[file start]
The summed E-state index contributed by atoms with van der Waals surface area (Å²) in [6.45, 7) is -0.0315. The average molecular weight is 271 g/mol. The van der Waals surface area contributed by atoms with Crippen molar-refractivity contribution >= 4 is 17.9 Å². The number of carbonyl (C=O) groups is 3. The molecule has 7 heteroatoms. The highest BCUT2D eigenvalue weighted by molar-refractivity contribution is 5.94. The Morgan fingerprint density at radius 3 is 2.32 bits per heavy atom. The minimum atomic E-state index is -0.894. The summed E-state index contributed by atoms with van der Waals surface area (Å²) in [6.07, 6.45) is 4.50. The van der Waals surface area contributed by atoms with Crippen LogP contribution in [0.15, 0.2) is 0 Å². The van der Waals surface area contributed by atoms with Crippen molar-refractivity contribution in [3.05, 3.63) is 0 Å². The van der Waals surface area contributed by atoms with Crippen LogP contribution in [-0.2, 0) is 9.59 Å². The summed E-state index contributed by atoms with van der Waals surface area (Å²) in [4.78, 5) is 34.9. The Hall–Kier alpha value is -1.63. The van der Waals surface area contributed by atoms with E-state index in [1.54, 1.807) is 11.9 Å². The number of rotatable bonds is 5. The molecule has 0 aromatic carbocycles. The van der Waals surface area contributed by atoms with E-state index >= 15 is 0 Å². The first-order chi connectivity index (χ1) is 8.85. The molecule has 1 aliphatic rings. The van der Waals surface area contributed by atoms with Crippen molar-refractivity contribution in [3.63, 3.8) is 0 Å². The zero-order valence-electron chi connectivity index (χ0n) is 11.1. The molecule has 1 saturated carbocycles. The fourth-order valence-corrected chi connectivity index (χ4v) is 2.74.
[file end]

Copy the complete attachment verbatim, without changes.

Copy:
The summed E-state index contributed by atoms with van der Waals surface area (Å²) in [6.45, 7) is -0.0315. The average molecular weight is 271 g/mol. The van der Waals surface area contributed by atoms with Crippen molar-refractivity contribution >= 4 is 17.9 Å². The number of carbonyl (C=O) groups is 3. The molecule has 7 heteroatoms. The highest BCUT2D eigenvalue weighted by molar-refractivity contribution is 5.94. The Morgan fingerprint density at radius 3 is 2.32 bits per heavy atom. The minimum atomic E-state index is -0.894. The summed E-state index contributed by atoms with van der Waals surface area (Å²) in [6.07, 6.45) is 4.50. The van der Waals surface area contributed by atoms with Crippen LogP contribution in [0.15, 0.2) is 0 Å². The van der Waals surface area contributed by atoms with Crippen molar-refractivity contribution in [3.05, 3.63) is 0 Å². The van der Waals surface area contributed by atoms with Crippen LogP contribution in [-0.2, 0) is 9.59 Å². The summed E-state index contributed by atoms with van der Waals surface area (Å²) in [4.78, 5) is 34.9. The Hall–Kier alpha value is -1.63. The van der Waals surface area contributed by atoms with E-state index in [1.54, 1.807) is 11.9 Å². The number of rotatable bonds is 5. The molecule has 0 aromatic carbocycles. The van der Waals surface area contributed by atoms with E-state index >= 15 is 0 Å². The first-order chi connectivity index (χ1) is 8.85. The molecule has 1 aliphatic rings. The van der Waals surface area contributed by atoms with Crippen molar-refractivity contribution in [3.63, 3.8) is 0 Å². The zero-order valence-electron chi connectivity index (χ0n) is 11.1. The molecule has 1 saturated carbocycles. The fourth-order valence-corrected chi connectivity index (χ4v) is 2.74.